Personal Responsibility, Public Policy, and the Economic Stimulus Plan
Wynia, Matthew K.
The Hastings Center Report, Vol. 39, No. 2, March-April 2009
PEER-REVIEWED PERIODICAL
Peer-reviewed publications on Questia are publications containing articles which were subject to evaluation for accuracy and substance by professional peers of the article's author(s).
Personal and Social Responsibility for Health
Wikler, Daniel.
Ethics & International Affairs, Vol. 16, No. 2, October 2002
PEER-REVIEWED PERIODICAL
Peer-reviewed publications on Questia are publications containing articles which were subject to evaluation for accuracy and substance by professional peers of the article's author(s).
Individual Responsibility for Health: Decision, Not Discovery
Yoder, Scot D.
The Hastings Center Report, Vol. 32, No. 2, March-April 2002
PEER-REVIEWED PERIODICAL
Peer-reviewed publications on Questia are publications containing articles which were subject to evaluation for accuracy and substance by professional peers of the article's author(s).
Public Responses to Intimate Partner Violence against Women: The Influence of Perceived Severity and Personal Responsibility
Gracia, Enrique; García, Fernando; Lila, Marisol.
The Spanish Journal of Psychology, Vol. 12, No. 2, July 1, 2009
PEER-REVIEWED PERIODICAL
Peer-reviewed publications on Questia are publications containing articles which were subject to evaluation for accuracy and substance by professional peers of the article's author(s).
Personal Responsibility: A Plausible Social Goal, but Not for Medicaid Reform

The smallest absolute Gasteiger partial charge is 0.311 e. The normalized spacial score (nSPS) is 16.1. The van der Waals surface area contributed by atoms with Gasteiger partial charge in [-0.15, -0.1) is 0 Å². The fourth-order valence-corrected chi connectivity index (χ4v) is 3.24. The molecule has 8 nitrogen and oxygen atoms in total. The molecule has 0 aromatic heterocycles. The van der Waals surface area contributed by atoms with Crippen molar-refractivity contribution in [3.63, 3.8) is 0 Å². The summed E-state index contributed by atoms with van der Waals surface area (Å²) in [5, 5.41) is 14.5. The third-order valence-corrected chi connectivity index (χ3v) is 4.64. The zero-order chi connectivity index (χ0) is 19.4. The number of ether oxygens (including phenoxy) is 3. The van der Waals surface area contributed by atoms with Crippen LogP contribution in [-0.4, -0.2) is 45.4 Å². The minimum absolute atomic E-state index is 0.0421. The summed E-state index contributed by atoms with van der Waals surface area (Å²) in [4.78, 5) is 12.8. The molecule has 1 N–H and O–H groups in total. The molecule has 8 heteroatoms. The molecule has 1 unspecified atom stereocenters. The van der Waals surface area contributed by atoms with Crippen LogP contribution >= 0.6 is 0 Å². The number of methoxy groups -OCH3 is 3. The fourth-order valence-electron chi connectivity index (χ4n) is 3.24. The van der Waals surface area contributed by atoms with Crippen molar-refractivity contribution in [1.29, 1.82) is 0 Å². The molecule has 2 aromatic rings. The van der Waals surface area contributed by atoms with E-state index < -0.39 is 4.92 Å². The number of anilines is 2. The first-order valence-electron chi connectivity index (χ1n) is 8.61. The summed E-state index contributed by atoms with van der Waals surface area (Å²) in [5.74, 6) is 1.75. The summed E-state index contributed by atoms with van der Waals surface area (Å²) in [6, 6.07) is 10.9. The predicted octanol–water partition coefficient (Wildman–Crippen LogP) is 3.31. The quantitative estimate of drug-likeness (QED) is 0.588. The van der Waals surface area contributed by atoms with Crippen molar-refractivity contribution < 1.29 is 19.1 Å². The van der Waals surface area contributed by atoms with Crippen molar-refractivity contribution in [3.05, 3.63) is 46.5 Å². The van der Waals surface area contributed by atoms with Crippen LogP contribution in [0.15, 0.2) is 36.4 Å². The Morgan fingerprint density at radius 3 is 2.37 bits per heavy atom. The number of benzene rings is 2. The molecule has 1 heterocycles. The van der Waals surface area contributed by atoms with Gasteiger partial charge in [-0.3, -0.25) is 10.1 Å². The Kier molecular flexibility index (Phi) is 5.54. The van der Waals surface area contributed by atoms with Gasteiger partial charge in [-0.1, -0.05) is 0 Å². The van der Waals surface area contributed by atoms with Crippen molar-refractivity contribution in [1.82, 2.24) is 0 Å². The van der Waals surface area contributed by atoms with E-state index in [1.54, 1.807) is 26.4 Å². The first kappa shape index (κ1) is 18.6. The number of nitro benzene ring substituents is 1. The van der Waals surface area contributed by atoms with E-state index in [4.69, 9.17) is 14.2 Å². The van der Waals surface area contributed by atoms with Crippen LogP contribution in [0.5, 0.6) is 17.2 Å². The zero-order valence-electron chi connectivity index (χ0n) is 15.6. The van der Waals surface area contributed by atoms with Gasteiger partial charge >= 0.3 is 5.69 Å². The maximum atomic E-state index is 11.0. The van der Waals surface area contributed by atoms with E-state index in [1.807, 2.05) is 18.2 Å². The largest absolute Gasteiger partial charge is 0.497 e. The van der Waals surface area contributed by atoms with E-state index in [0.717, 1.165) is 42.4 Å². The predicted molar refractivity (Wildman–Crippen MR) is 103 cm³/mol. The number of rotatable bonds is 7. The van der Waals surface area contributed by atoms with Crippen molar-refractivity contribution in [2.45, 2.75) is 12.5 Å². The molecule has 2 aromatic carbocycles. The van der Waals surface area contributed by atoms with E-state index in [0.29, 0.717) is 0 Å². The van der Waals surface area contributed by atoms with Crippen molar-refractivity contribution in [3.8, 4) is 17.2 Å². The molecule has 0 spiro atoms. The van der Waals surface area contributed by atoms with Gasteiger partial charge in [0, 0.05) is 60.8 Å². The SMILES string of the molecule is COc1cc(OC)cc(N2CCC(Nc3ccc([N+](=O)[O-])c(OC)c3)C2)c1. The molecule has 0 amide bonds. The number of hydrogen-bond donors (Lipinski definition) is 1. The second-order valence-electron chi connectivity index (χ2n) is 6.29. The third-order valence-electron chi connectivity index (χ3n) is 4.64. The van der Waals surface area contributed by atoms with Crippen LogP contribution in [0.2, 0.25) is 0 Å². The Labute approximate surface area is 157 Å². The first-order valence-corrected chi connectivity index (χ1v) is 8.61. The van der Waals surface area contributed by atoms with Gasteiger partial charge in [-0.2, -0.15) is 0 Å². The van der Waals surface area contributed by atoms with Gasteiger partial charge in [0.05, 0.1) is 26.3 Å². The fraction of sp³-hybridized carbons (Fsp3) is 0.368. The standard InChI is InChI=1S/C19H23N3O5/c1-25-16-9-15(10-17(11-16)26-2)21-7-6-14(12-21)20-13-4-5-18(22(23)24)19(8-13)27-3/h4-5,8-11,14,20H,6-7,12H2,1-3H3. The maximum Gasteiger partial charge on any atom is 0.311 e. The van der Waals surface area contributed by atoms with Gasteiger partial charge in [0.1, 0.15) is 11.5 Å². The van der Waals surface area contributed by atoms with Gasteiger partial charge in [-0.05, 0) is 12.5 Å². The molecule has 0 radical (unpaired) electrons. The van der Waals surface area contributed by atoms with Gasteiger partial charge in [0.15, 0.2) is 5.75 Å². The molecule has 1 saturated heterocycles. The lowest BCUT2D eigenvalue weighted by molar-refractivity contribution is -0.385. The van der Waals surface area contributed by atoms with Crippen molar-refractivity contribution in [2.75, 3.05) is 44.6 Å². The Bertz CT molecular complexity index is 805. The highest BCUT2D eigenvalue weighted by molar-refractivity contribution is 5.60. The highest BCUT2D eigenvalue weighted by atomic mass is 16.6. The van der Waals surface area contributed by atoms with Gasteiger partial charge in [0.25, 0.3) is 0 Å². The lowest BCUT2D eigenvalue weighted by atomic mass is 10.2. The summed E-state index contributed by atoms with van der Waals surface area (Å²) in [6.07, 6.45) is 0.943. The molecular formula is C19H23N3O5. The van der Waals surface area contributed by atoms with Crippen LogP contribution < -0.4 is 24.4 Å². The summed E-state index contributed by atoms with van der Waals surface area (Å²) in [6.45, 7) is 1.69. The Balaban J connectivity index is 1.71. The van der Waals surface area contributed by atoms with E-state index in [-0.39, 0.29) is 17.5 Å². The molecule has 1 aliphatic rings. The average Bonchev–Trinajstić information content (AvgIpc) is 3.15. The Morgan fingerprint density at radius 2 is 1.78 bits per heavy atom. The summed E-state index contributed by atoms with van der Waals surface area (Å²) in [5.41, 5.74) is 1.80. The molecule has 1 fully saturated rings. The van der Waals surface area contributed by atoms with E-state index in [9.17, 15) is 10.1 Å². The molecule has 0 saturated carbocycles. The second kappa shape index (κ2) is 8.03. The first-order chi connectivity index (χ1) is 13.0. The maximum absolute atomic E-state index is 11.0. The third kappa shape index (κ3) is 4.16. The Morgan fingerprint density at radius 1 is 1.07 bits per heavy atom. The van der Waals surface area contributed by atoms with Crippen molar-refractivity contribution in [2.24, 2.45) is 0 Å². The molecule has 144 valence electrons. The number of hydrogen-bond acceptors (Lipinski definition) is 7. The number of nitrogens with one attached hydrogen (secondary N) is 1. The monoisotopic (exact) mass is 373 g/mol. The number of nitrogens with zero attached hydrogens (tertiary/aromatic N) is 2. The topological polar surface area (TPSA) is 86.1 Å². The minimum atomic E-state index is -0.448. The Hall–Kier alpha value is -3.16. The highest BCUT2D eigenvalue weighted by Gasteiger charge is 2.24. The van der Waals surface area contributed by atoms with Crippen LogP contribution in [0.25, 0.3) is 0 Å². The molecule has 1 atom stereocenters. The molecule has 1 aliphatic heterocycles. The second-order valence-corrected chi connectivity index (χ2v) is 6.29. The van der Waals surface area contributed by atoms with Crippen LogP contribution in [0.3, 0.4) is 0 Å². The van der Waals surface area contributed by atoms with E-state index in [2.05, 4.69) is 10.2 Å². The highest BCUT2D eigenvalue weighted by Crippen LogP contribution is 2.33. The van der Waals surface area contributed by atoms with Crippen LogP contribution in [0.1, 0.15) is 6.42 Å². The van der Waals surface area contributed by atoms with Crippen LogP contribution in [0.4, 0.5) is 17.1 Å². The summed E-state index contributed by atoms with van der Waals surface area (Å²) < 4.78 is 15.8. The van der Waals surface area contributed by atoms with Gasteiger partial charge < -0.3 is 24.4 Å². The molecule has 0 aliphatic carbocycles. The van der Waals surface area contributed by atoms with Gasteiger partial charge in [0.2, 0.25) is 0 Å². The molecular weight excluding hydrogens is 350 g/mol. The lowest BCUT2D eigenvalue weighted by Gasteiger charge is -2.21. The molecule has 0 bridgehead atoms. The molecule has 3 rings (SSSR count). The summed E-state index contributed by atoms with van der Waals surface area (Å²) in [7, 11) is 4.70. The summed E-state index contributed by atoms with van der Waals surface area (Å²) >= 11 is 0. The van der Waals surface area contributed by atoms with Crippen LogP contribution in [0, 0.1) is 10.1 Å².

Hermer, Laura D.
The Hastings Center Report, Vol. 38, No. 3, May-June 2008
PEER-REVIEWED PERIODICAL
Peer-reviewed publications on Questia are publications containing articles which were subject to evaluation for accuracy and substance by professional peers of the article's author(s).
The Protagonists and Ideas Behind the Personal Responsibility and Work Opportunity Reconciliation Act of 1996: The Enactment of a Conservative Welfare System
O'Connor, Brendon.
Social Justice, Vol. 28, No. 4, Winter 2001
PEER-REVIEWED PERIODICAL
Peer-reviewed publications on Questia are publications containing articles which were subject to evaluation for accuracy and substance by professional peers of the article's author(s).
People at Work: Life, Power, and Social Inclusion in the New Economy
Marjorie L. Devault.
New York University Press, 2008
Librarian’s tip: Discusses personal responsibility in multiple chapters, including Chap. 9 "Personal Responsibility in Professional Work: The Academic 'Star' as Ideological Code" and Chap. 11 "Exploring Problematics of the Personal-Responsibility Welfare State: Issues of Family and Caregiving in Welfare-to-Work and Medicaid Consumer-Directed Care Programs"
Human Motivation
Bernard Weiner.
Lawrence Erlbaum Associates, 1980
Librarian’s tip: Chap. Six "Social Learning Theory and Personal Responsibility"